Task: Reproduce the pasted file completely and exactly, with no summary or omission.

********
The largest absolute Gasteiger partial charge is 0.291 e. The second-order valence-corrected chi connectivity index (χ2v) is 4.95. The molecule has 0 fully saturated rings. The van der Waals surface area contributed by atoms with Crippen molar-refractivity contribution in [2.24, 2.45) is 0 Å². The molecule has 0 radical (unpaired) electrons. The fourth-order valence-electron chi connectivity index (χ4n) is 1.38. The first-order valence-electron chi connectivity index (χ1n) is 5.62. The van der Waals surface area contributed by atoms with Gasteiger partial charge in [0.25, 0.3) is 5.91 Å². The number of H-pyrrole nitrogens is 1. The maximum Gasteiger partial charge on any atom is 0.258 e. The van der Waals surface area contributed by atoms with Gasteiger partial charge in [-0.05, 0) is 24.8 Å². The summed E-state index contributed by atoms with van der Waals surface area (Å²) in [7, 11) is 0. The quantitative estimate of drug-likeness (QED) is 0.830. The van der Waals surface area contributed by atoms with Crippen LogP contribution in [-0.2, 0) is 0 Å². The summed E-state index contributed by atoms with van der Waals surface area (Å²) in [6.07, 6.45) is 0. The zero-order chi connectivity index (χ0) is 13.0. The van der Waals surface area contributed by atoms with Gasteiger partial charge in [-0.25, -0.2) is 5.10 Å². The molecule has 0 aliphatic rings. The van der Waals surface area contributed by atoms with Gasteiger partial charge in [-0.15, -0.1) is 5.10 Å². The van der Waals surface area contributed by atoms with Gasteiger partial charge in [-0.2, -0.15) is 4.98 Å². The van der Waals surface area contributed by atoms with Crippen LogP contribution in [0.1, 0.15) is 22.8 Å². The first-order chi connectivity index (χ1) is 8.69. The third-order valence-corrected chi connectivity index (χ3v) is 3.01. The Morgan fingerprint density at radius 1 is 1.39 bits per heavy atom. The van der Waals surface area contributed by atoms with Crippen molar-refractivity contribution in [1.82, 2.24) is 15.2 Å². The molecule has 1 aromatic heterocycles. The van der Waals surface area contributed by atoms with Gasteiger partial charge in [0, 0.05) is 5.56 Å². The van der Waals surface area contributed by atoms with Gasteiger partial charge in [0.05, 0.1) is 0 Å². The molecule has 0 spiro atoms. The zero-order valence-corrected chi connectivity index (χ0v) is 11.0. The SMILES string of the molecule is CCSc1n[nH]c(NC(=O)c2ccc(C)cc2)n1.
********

The largest absolute Gasteiger partial charge is 0.291 e. The second-order valence-corrected chi connectivity index (χ2v) is 4.95. The molecule has 0 fully saturated rings. The van der Waals surface area contributed by atoms with Crippen molar-refractivity contribution in [2.24, 2.45) is 0 Å². The molecule has 0 radical (unpaired) electrons. The fourth-order valence-electron chi connectivity index (χ4n) is 1.38. The first-order valence-electron chi connectivity index (χ1n) is 5.62. The van der Waals surface area contributed by atoms with Gasteiger partial charge in [0.25, 0.3) is 5.91 Å². The number of H-pyrrole nitrogens is 1. The maximum Gasteiger partial charge on any atom is 0.258 e. The van der Waals surface area contributed by atoms with Gasteiger partial charge in [-0.05, 0) is 24.8 Å². The summed E-state index contributed by atoms with van der Waals surface area (Å²) in [7, 11) is 0. The quantitative estimate of drug-likeness (QED) is 0.830. The van der Waals surface area contributed by atoms with Crippen LogP contribution in [-0.2, 0) is 0 Å². The summed E-state index contributed by atoms with van der Waals surface area (Å²) in [6.07, 6.45) is 0. The zero-order chi connectivity index (χ0) is 13.0. The van der Waals surface area contributed by atoms with Gasteiger partial charge in [-0.25, -0.2) is 5.10 Å². The molecule has 0 aliphatic rings. The van der Waals surface area contributed by atoms with Gasteiger partial charge in [-0.15, -0.1) is 5.10 Å². The van der Waals surface area contributed by atoms with Gasteiger partial charge in [-0.2, -0.15) is 4.98 Å². The van der Waals surface area contributed by atoms with Crippen LogP contribution in [0.1, 0.15) is 22.8 Å². The first-order chi connectivity index (χ1) is 8.69. The third-order valence-corrected chi connectivity index (χ3v) is 3.01. The Morgan fingerprint density at radius 1 is 1.39 bits per heavy atom. The van der Waals surface area contributed by atoms with Crippen molar-refractivity contribution in [1.82, 2.24) is 15.2 Å². The molecule has 1 aromatic heterocycles. The van der Waals surface area contributed by atoms with Gasteiger partial charge in [0, 0.05) is 5.56 Å². The van der Waals surface area contributed by atoms with Gasteiger partial charge in [0.05, 0.1) is 0 Å². The molecule has 0 spiro atoms. The zero-order valence-corrected chi connectivity index (χ0v) is 11.0. The SMILES string of the molecule is CCSc1n[nH]c(NC(=O)c2ccc(C)cc2)n1.